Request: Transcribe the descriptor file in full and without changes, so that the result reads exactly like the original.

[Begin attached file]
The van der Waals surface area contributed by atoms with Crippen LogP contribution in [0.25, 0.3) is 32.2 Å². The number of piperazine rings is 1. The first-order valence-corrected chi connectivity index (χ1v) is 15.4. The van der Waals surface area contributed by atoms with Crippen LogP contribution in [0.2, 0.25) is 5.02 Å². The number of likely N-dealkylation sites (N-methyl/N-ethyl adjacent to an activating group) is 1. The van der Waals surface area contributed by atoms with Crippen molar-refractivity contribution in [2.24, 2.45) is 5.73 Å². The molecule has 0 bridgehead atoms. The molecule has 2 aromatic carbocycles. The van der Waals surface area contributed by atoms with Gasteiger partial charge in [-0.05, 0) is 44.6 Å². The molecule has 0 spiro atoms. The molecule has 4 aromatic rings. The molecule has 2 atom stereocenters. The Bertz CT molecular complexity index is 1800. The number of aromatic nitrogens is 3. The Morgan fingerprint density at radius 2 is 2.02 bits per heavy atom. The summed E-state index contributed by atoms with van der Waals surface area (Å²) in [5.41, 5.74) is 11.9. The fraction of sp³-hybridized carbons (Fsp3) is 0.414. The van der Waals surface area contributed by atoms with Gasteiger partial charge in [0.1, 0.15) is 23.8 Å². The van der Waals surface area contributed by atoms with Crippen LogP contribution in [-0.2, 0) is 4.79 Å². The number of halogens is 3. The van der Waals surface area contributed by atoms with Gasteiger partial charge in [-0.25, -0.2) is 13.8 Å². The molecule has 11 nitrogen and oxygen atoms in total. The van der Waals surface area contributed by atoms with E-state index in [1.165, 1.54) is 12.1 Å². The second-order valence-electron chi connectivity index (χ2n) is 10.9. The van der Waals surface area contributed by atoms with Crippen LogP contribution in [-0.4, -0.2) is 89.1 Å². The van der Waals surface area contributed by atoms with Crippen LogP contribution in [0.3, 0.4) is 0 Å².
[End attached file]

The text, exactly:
The van der Waals surface area contributed by atoms with Crippen LogP contribution in [0.25, 0.3) is 32.2 Å². The number of piperazine rings is 1. The first-order valence-corrected chi connectivity index (χ1v) is 15.4. The van der Waals surface area contributed by atoms with Crippen LogP contribution in [0.2, 0.25) is 5.02 Å². The number of likely N-dealkylation sites (N-methyl/N-ethyl adjacent to an activating group) is 1. The van der Waals surface area contributed by atoms with Crippen molar-refractivity contribution in [2.24, 2.45) is 5.73 Å². The molecule has 0 bridgehead atoms. The molecule has 2 aromatic carbocycles. The van der Waals surface area contributed by atoms with Gasteiger partial charge in [-0.05, 0) is 44.6 Å². The molecule has 0 spiro atoms. The molecule has 4 aromatic rings. The molecule has 2 atom stereocenters. The Bertz CT molecular complexity index is 1800. The number of aromatic nitrogens is 3. The Morgan fingerprint density at radius 2 is 2.02 bits per heavy atom. The summed E-state index contributed by atoms with van der Waals surface area (Å²) in [5.41, 5.74) is 11.9. The fraction of sp³-hybridized carbons (Fsp3) is 0.414. The van der Waals surface area contributed by atoms with Gasteiger partial charge in [0.1, 0.15) is 23.8 Å². The van der Waals surface area contributed by atoms with Crippen LogP contribution in [-0.2, 0) is 4.79 Å². The number of halogens is 3. The van der Waals surface area contributed by atoms with Gasteiger partial charge in [-0.25, -0.2) is 13.8 Å². The molecule has 11 nitrogen and oxygen atoms in total. The van der Waals surface area contributed by atoms with E-state index in [1.165, 1.54) is 12.1 Å². The second-order valence-electron chi connectivity index (χ2n) is 10.9. The van der Waals surface area contributed by atoms with Crippen LogP contribution in [-0.4, -0.2) is 89.1 Å². The van der Waals surface area contributed by atoms with Crippen LogP contribution in [0.3, 0.4) is 0 Å².